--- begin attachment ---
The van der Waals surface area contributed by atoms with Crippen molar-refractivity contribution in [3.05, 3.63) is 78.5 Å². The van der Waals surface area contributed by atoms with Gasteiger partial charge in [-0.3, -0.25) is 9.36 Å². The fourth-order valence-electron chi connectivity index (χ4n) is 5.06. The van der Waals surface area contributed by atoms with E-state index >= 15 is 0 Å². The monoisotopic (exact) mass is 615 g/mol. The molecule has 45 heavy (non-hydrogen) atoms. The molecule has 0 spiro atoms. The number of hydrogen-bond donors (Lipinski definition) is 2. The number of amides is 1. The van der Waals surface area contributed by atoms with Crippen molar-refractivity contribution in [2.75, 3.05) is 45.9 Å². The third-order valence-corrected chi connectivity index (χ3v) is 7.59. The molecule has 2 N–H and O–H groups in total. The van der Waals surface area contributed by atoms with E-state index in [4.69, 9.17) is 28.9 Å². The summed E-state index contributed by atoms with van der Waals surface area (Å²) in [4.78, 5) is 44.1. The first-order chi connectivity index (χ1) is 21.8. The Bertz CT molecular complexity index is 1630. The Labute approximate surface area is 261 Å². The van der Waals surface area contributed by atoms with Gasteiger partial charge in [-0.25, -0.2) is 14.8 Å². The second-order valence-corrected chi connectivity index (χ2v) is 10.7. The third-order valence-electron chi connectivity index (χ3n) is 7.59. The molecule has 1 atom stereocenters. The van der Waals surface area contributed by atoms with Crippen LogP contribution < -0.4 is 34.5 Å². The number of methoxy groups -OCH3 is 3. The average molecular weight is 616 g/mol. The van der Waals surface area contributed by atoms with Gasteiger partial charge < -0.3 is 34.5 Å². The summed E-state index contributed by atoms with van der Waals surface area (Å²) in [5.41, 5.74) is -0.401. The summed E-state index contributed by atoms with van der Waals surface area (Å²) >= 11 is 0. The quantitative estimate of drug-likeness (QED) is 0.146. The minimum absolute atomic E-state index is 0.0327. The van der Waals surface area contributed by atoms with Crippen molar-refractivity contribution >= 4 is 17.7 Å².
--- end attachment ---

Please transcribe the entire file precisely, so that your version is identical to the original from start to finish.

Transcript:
The van der Waals surface area contributed by atoms with Crippen molar-refractivity contribution in [3.05, 3.63) is 78.5 Å². The van der Waals surface area contributed by atoms with Gasteiger partial charge in [-0.3, -0.25) is 9.36 Å². The fourth-order valence-electron chi connectivity index (χ4n) is 5.06. The van der Waals surface area contributed by atoms with E-state index >= 15 is 0 Å². The monoisotopic (exact) mass is 615 g/mol. The molecule has 45 heavy (non-hydrogen) atoms. The molecule has 0 spiro atoms. The number of hydrogen-bond donors (Lipinski definition) is 2. The number of amides is 1. The van der Waals surface area contributed by atoms with Crippen molar-refractivity contribution in [2.75, 3.05) is 45.9 Å². The third-order valence-corrected chi connectivity index (χ3v) is 7.59. The molecule has 2 N–H and O–H groups in total. The van der Waals surface area contributed by atoms with E-state index in [4.69, 9.17) is 28.9 Å². The summed E-state index contributed by atoms with van der Waals surface area (Å²) in [4.78, 5) is 44.1. The first-order chi connectivity index (χ1) is 21.8. The Bertz CT molecular complexity index is 1630. The Labute approximate surface area is 261 Å². The van der Waals surface area contributed by atoms with Gasteiger partial charge in [-0.25, -0.2) is 14.8 Å². The second-order valence-corrected chi connectivity index (χ2v) is 10.7. The third-order valence-electron chi connectivity index (χ3n) is 7.59. The molecule has 1 atom stereocenters. The van der Waals surface area contributed by atoms with Crippen LogP contribution < -0.4 is 34.5 Å². The number of methoxy groups -OCH3 is 3. The average molecular weight is 616 g/mol. The van der Waals surface area contributed by atoms with Gasteiger partial charge < -0.3 is 34.5 Å². The summed E-state index contributed by atoms with van der Waals surface area (Å²) in [5.41, 5.74) is -0.401. The summed E-state index contributed by atoms with van der Waals surface area (Å²) >= 11 is 0. The quantitative estimate of drug-likeness (QED) is 0.146. The minimum absolute atomic E-state index is 0.0327. The van der Waals surface area contributed by atoms with Crippen molar-refractivity contribution >= 4 is 17.7 Å².